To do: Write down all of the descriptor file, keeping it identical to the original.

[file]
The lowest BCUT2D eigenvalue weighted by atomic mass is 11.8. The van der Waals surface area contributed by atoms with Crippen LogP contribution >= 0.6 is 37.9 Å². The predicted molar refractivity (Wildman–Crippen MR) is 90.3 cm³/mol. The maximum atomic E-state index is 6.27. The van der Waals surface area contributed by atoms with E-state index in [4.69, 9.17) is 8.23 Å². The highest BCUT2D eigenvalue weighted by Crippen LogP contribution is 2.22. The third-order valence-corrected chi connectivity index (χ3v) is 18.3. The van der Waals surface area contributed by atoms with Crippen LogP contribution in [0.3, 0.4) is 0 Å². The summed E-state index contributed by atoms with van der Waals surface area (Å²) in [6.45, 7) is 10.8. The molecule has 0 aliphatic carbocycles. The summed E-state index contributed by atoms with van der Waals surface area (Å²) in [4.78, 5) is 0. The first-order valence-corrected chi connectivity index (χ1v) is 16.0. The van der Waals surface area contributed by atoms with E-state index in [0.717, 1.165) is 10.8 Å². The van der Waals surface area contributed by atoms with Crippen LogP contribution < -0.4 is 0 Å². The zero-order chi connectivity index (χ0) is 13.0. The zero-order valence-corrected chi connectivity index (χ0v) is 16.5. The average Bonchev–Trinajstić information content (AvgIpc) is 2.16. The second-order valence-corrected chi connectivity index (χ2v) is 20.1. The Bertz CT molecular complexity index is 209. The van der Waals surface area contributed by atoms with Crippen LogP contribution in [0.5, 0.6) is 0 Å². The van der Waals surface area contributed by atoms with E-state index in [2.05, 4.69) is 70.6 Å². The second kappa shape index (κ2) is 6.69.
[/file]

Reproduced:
The lowest BCUT2D eigenvalue weighted by atomic mass is 11.8. The van der Waals surface area contributed by atoms with Crippen LogP contribution >= 0.6 is 37.9 Å². The predicted molar refractivity (Wildman–Crippen MR) is 90.3 cm³/mol. The maximum atomic E-state index is 6.27. The van der Waals surface area contributed by atoms with E-state index in [4.69, 9.17) is 8.23 Å². The highest BCUT2D eigenvalue weighted by Crippen LogP contribution is 2.22. The third-order valence-corrected chi connectivity index (χ3v) is 18.3. The van der Waals surface area contributed by atoms with Crippen LogP contribution in [0.3, 0.4) is 0 Å². The summed E-state index contributed by atoms with van der Waals surface area (Å²) in [6.45, 7) is 10.8. The molecule has 0 aliphatic carbocycles. The summed E-state index contributed by atoms with van der Waals surface area (Å²) in [4.78, 5) is 0. The first-order valence-corrected chi connectivity index (χ1v) is 16.0. The van der Waals surface area contributed by atoms with E-state index in [0.717, 1.165) is 10.8 Å². The van der Waals surface area contributed by atoms with Crippen LogP contribution < -0.4 is 0 Å². The zero-order chi connectivity index (χ0) is 13.0. The zero-order valence-corrected chi connectivity index (χ0v) is 16.5. The average Bonchev–Trinajstić information content (AvgIpc) is 2.16. The second-order valence-corrected chi connectivity index (χ2v) is 20.1. The Bertz CT molecular complexity index is 209. The van der Waals surface area contributed by atoms with Crippen LogP contribution in [0.5, 0.6) is 0 Å². The van der Waals surface area contributed by atoms with E-state index in [2.05, 4.69) is 70.6 Å². The second kappa shape index (κ2) is 6.69.